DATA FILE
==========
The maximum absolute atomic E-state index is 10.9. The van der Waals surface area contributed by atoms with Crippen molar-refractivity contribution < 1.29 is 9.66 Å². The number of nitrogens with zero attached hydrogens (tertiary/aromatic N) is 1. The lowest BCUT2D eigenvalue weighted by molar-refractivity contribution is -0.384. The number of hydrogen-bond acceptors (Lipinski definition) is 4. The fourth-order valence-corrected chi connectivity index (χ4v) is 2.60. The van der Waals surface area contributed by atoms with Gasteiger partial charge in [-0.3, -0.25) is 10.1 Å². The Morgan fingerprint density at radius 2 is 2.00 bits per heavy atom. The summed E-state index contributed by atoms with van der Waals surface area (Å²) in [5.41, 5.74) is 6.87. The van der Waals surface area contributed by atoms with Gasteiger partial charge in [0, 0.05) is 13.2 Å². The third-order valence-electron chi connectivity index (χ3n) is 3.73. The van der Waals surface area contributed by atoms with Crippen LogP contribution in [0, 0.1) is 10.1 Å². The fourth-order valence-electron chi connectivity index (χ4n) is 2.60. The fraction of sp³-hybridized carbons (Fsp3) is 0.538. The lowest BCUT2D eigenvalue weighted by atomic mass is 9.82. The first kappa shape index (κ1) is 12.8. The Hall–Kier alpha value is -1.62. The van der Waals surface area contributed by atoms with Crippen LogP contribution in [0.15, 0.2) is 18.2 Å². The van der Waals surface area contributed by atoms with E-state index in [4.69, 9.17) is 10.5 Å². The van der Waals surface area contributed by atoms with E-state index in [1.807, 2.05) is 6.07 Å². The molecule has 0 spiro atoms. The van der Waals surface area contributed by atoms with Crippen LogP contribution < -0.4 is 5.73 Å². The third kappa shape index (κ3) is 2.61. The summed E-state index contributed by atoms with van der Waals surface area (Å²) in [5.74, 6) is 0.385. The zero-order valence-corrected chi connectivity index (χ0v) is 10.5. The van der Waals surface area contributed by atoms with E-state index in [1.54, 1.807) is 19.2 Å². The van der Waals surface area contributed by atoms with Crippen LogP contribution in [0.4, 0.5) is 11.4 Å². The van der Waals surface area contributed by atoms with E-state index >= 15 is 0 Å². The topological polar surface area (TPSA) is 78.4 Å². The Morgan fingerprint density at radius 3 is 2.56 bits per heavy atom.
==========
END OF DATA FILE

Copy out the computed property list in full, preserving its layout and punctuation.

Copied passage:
The maximum absolute atomic E-state index is 10.9. The van der Waals surface area contributed by atoms with Crippen molar-refractivity contribution < 1.29 is 9.66 Å². The number of nitrogens with zero attached hydrogens (tertiary/aromatic N) is 1. The lowest BCUT2D eigenvalue weighted by molar-refractivity contribution is -0.384. The number of hydrogen-bond acceptors (Lipinski definition) is 4. The fourth-order valence-corrected chi connectivity index (χ4v) is 2.60. The van der Waals surface area contributed by atoms with Gasteiger partial charge in [-0.3, -0.25) is 10.1 Å². The Morgan fingerprint density at radius 2 is 2.00 bits per heavy atom. The summed E-state index contributed by atoms with van der Waals surface area (Å²) in [5.41, 5.74) is 6.87. The van der Waals surface area contributed by atoms with Gasteiger partial charge in [0, 0.05) is 13.2 Å². The third-order valence-electron chi connectivity index (χ3n) is 3.73. The van der Waals surface area contributed by atoms with Crippen LogP contribution in [0, 0.1) is 10.1 Å². The fourth-order valence-electron chi connectivity index (χ4n) is 2.60. The fraction of sp³-hybridized carbons (Fsp3) is 0.538. The lowest BCUT2D eigenvalue weighted by atomic mass is 9.82. The first kappa shape index (κ1) is 12.8. The Hall–Kier alpha value is -1.62. The van der Waals surface area contributed by atoms with Crippen LogP contribution in [0.15, 0.2) is 18.2 Å². The van der Waals surface area contributed by atoms with E-state index in [4.69, 9.17) is 10.5 Å². The van der Waals surface area contributed by atoms with E-state index in [1.807, 2.05) is 6.07 Å². The molecule has 0 spiro atoms. The van der Waals surface area contributed by atoms with Crippen LogP contribution < -0.4 is 5.73 Å². The third kappa shape index (κ3) is 2.61. The summed E-state index contributed by atoms with van der Waals surface area (Å²) in [5.74, 6) is 0.385. The zero-order valence-corrected chi connectivity index (χ0v) is 10.5. The van der Waals surface area contributed by atoms with E-state index in [1.54, 1.807) is 19.2 Å². The van der Waals surface area contributed by atoms with Crippen LogP contribution in [0.4, 0.5) is 11.4 Å². The van der Waals surface area contributed by atoms with E-state index >= 15 is 0 Å². The topological polar surface area (TPSA) is 78.4 Å². The Morgan fingerprint density at radius 3 is 2.56 bits per heavy atom.